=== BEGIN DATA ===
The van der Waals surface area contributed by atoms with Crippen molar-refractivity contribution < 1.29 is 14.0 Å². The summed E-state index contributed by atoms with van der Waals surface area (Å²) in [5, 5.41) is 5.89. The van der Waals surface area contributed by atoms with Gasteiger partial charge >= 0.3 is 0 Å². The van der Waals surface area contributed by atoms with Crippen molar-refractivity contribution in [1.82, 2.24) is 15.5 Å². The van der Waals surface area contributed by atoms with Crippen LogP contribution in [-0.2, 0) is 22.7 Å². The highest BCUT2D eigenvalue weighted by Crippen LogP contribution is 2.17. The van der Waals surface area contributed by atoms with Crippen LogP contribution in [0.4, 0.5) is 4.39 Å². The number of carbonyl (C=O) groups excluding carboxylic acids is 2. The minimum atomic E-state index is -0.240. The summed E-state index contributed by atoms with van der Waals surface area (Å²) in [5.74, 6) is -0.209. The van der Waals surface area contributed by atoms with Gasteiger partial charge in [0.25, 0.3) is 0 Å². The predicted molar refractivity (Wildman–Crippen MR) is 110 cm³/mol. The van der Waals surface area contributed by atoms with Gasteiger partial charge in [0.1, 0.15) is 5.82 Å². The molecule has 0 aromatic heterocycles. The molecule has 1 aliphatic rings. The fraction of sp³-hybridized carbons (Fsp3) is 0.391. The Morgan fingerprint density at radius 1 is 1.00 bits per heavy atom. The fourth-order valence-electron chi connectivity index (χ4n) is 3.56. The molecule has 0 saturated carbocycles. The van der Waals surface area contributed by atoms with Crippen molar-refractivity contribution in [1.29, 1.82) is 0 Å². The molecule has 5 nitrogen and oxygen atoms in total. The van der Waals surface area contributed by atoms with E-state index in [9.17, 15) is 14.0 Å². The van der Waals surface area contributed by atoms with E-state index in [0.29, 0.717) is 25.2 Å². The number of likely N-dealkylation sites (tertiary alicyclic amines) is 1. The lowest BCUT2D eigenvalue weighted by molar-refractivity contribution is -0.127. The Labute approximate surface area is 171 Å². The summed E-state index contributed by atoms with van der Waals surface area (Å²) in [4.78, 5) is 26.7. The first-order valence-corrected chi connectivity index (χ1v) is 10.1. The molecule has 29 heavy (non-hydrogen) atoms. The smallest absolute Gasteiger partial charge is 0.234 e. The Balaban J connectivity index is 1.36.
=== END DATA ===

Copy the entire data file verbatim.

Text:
The van der Waals surface area contributed by atoms with Crippen molar-refractivity contribution < 1.29 is 14.0 Å². The summed E-state index contributed by atoms with van der Waals surface area (Å²) in [5, 5.41) is 5.89. The van der Waals surface area contributed by atoms with Gasteiger partial charge >= 0.3 is 0 Å². The van der Waals surface area contributed by atoms with Crippen molar-refractivity contribution in [1.82, 2.24) is 15.5 Å². The van der Waals surface area contributed by atoms with Crippen LogP contribution in [-0.2, 0) is 22.7 Å². The highest BCUT2D eigenvalue weighted by Crippen LogP contribution is 2.17. The van der Waals surface area contributed by atoms with Crippen LogP contribution in [0.4, 0.5) is 4.39 Å². The number of carbonyl (C=O) groups excluding carboxylic acids is 2. The minimum atomic E-state index is -0.240. The summed E-state index contributed by atoms with van der Waals surface area (Å²) in [5.74, 6) is -0.209. The van der Waals surface area contributed by atoms with Gasteiger partial charge in [0.25, 0.3) is 0 Å². The predicted molar refractivity (Wildman–Crippen MR) is 110 cm³/mol. The van der Waals surface area contributed by atoms with Gasteiger partial charge in [0.1, 0.15) is 5.82 Å². The molecule has 0 aromatic heterocycles. The molecule has 1 aliphatic rings. The fraction of sp³-hybridized carbons (Fsp3) is 0.391. The Morgan fingerprint density at radius 1 is 1.00 bits per heavy atom. The fourth-order valence-electron chi connectivity index (χ4n) is 3.56. The molecule has 0 saturated carbocycles. The van der Waals surface area contributed by atoms with Crippen molar-refractivity contribution in [1.29, 1.82) is 0 Å². The molecule has 5 nitrogen and oxygen atoms in total. The van der Waals surface area contributed by atoms with E-state index in [9.17, 15) is 14.0 Å². The van der Waals surface area contributed by atoms with E-state index in [0.29, 0.717) is 25.2 Å². The number of likely N-dealkylation sites (tertiary alicyclic amines) is 1. The lowest BCUT2D eigenvalue weighted by molar-refractivity contribution is -0.127. The Labute approximate surface area is 171 Å². The summed E-state index contributed by atoms with van der Waals surface area (Å²) in [4.78, 5) is 26.7. The first-order valence-corrected chi connectivity index (χ1v) is 10.1. The molecule has 29 heavy (non-hydrogen) atoms. The smallest absolute Gasteiger partial charge is 0.234 e. The Balaban J connectivity index is 1.36.